Judge Paul Pritchard once hospitalized Jason Statham with a single kick to the head. True story.
Our review of Blitz (Blu-ray), published August 15th, 2011, is also available.
"A word of advice, girls. If you're picking the wrong fight, at least pick the right weapon."
With the promise of some serious "Cop-Killer Versus Killer-Cop" action, Jason Statham's latest is in truth a surprisingly low-key affair that puts the action on the backburner. Still, with a stellar support cast, this Brit thriller should pick up with the Blitz DVD the audience that it failed to draw to the multiplexes.
Facts of the Case
When police officers become the target of a serial killer who calls himself Blitz (as in Blitzkrieg), it's up to no-nonsense Detective Sergeant Tom Brant (Jason Statham, Snatch) to track him down. Aided by DC Porter Nash (Paddy Considine, Dead Man's Shoes), Brant must delve into South London's criminal underworld, to uncover the identity of the killer before it's too late.
Blitz is confirmation that having paid his dues in action dross like The One, Jason Statham is now a genuine, A-list action star. No longer does Statham play a character, no, just like Arnie, Stallone, and Willis before him, nowadays Statham is the character. Playing the "totally un-PC cop" Tom Brant, everything you'd expect from Statham is here, from the gruff delivery and crabby demeanor to the ability to kick more ass than Batman. With Blitz, however, Statham returns to territory more akin to The Bank Job than The Mechanic. There's noticeably less skull cracking here than fans of "the Stath" may have hoped for, and to both the film's merit and its detriment, Blitz is driven more by character than action.
Despite a crowd-pleasing pre-credits sequence that sees Statham take a hurling stick (a game that he describes as a cross between "hockey and murder") to a bunch of would-be car thieves, the opening acts sees the film's narrative lurching awkwardly from scene to scene as it struggles to establish both its characters and plot; so at the same time as Blitz is beginning his reign of terror, we learn that Brant is under fire from his superiors for his heavy handed tactics in dealing with violent crime. This continual shift in focus means that the majority of Blitz's crimes lack the shock factor they are aiming for, as we're often predisposed with Brant's anger management issues. The film gradually begins to settle down during a fairly formulaic second act that is livened up thanks to its central trio of Statham, Considine, and Gillen; all three aiming to prove who the grittiest S.O.B. really is. Statham is, well, he's Statham—you know what to expect by now, but it's Considine who arguably gets the more interesting role. Playing the openly homosexual police officer Porter Nash, his character could easily have slipped into cliché; but despite his well-groomed appearance, Nash is every bit the ball-buster that Brant is. Ridiculed by his colleagues for being a "poofter," Nash reveals a dark side that gives him an edge, and it's just a shame that he get so little screen time. Aidan Gillen (The Wire), on the other hand, is pure evil. If his role is one dimensional, Gillen at least brings an undeniable charisma to it, and is positively menacing, as he boldly sets about murdering cops in broad daylight with a cocky swagger. Equally impressive in their supporting roles are David Morrissey (The Reaping), as the scumbag hack Harold Dunphy, who spies a career boost when he gets inside information on the killings, and Zawe Ashton as a WPC who finds her work and personal life coming into conflict.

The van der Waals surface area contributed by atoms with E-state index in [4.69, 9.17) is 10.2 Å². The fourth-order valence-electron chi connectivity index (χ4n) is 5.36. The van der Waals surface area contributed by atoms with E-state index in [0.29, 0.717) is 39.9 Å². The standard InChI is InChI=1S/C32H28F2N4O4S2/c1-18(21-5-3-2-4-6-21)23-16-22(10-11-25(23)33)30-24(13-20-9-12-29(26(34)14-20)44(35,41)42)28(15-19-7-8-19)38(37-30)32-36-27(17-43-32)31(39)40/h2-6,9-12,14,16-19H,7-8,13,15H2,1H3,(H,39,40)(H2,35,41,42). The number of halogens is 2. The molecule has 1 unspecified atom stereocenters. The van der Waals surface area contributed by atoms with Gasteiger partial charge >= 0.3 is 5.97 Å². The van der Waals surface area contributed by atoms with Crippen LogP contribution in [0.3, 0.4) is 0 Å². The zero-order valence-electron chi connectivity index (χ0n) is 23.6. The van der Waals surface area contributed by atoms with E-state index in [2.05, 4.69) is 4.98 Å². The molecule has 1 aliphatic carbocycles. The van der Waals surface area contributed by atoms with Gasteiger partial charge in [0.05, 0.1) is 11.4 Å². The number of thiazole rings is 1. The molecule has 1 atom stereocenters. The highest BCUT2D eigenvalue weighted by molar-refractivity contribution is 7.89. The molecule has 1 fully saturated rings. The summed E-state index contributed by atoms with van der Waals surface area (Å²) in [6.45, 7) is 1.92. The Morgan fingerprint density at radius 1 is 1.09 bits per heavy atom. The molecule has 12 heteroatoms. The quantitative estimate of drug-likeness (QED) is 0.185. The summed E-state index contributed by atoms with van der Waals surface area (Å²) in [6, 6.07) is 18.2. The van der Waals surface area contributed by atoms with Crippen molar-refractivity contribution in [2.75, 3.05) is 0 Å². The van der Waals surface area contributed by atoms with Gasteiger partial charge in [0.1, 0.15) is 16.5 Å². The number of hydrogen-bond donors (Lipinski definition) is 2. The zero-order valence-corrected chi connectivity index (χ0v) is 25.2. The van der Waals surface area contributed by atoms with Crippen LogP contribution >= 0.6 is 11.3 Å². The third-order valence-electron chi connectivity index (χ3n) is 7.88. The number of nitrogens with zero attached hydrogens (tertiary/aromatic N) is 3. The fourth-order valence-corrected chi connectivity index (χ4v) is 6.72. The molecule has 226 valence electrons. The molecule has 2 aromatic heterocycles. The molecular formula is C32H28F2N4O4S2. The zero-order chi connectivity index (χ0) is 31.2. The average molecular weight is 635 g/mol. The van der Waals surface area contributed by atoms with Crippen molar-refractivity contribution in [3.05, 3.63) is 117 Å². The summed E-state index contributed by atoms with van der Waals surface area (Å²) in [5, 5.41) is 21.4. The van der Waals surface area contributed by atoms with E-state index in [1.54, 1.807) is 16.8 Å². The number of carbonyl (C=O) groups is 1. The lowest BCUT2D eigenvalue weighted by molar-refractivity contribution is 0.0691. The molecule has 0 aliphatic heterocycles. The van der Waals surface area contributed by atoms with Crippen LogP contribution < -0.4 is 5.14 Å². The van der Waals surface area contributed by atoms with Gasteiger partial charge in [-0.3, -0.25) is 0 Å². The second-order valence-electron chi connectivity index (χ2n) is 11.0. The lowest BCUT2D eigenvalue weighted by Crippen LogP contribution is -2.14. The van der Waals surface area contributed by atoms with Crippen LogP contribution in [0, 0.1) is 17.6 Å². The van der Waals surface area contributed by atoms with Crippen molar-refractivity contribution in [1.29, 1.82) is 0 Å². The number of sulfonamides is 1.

Director Elliot Lester, working on only his second feature behind the lens, delivers a suitably gritty looking thriller. Blitz is intentionally lacking in showy set pieces, instead preferring to deliver short, sharp explosions of violence that rarely glamorize the acts they portray. That said, there are one or two issues that lose Blitz points. Admittedly hampered by Nathan Parker's screenplay (itself based on Ken Bruen's novel of the same name), Lester fails to build enough tension during the film's climax, which sees Blitz go out on a whimper. Although it adds a little depth to the character, a subplot involving Ashton's struggles to shake off her past never really goes anywhere, and feels like nothing more than filler. Going back to the screenplay for a moment: though the cast does well to disguise it, the dialogue is all too often clichéd—occasionally embarrassingly so, whilst major plot developments hinge on some seriously wonky logic.
The barebones DVD release of Blitz comes with a solid 2.40 anamorphic transfer. Colors are muted, which adds to the film's gritty aesthetic, while detail levels are good with a sharp picture throughout. Black levels are solid. The 5.1 soundtrack offers crisp vocals, while background effects add to a lively mix, underpinned by the film's score. The retail copy promises to include a digital copy of the film.
Like The Bank Job before it, Blitz is Statham-lite. Don't expect any of the action packed mayhem of The Transporter, as this is a fairly routine thriller, albeit one blessed with a central trio that raises the interest level, but ultimately still fail to make it essential viewing. A worthy rental—or a purchase for fans of Statham—Blitz is solid, if unspectacular, entertainment.
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Studio: Millennium Entertainment
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